There has been a sharp increase in the number of people taking probiotics over the last few years following research indicating numerous health benefits.
The latest claim is that probiotics may have an effect on metabolism, leading to the suggestion that they could ?make you thin?.
The journal Molecular Systems Biology reported that mice fed probiotic drinks had different levels of key chemicals that influence fatty acid and protein metabolism from those fed a placebo. Probiotic exposure appeared to lower blood fats and alter fat and protein metabolism. A reduction in liver glycogen (stored carbohydrate) also indicated an increase in fuel metabolism.
This was believed to be due to the way mice treated with probiotics metabolised bile acids. These acids are made by the liver and their primary function is to emulsify fats in the upper gut, potentially affecting how much fat the body absorbs. Adding ?friendly? bacteria changed the profile of bugs in the gut, increasing the number of ?good? bacteria.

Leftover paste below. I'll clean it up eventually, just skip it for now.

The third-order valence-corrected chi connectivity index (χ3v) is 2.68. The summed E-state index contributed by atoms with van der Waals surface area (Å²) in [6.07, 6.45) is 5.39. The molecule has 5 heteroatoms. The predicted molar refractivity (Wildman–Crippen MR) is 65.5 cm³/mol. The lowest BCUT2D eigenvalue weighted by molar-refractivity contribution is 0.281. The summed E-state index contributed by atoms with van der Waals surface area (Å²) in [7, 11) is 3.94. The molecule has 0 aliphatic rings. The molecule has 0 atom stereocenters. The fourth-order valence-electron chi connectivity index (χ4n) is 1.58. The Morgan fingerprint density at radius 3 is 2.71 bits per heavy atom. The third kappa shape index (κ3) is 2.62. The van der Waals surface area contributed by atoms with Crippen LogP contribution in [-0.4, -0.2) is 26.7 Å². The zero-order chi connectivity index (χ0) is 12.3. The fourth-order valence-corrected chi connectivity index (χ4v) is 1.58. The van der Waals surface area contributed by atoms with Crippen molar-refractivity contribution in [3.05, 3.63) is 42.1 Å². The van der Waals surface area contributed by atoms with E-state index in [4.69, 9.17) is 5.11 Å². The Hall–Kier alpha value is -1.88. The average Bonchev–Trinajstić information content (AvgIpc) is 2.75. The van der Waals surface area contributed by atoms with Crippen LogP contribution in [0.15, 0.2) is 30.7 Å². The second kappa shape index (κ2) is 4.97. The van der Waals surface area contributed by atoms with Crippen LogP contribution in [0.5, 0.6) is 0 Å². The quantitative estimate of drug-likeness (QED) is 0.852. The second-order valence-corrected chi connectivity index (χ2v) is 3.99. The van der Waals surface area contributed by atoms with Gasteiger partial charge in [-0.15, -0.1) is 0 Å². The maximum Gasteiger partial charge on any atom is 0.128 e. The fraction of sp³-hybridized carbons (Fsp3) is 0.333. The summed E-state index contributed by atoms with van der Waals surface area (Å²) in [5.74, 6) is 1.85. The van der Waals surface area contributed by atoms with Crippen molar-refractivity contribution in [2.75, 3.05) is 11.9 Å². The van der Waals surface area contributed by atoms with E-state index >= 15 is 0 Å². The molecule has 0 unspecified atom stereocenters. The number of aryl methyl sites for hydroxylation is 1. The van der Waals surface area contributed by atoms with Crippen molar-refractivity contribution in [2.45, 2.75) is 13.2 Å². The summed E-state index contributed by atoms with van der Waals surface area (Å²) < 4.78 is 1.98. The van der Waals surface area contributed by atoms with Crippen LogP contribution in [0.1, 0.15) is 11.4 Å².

Probiotics are supplements of friendly bacteria that help the bacteria already in the colon to maintain normal digestion. Within the colon there are over 500 bacterial species. Good bacteria in the gut break down carbohydrates to create energy.
They also help the body fight infection and disease by combating the effects of bad bacteria and have been shown to offer particular benefit to those suffering from diarrhoea, some bowel diseases and irritable bowel syndrome.
These benefits, however, are not observed in all who take probiotics, and the effect on metabolism has only been observed in mice, so it is too early to jump to the conclusion that these ?friendly? bacteria could help humans lose weight.
If you choose to take probiotics, do it for the more established benefits to immune and gut health. Ideally include pre-biotic foods in your diet too, which stimulate the production of good bacteria to naturally raise levels. Sources include bananas, berries, asparagus, garlic, wheat, oatmeal, barley, tomatoes and legumes.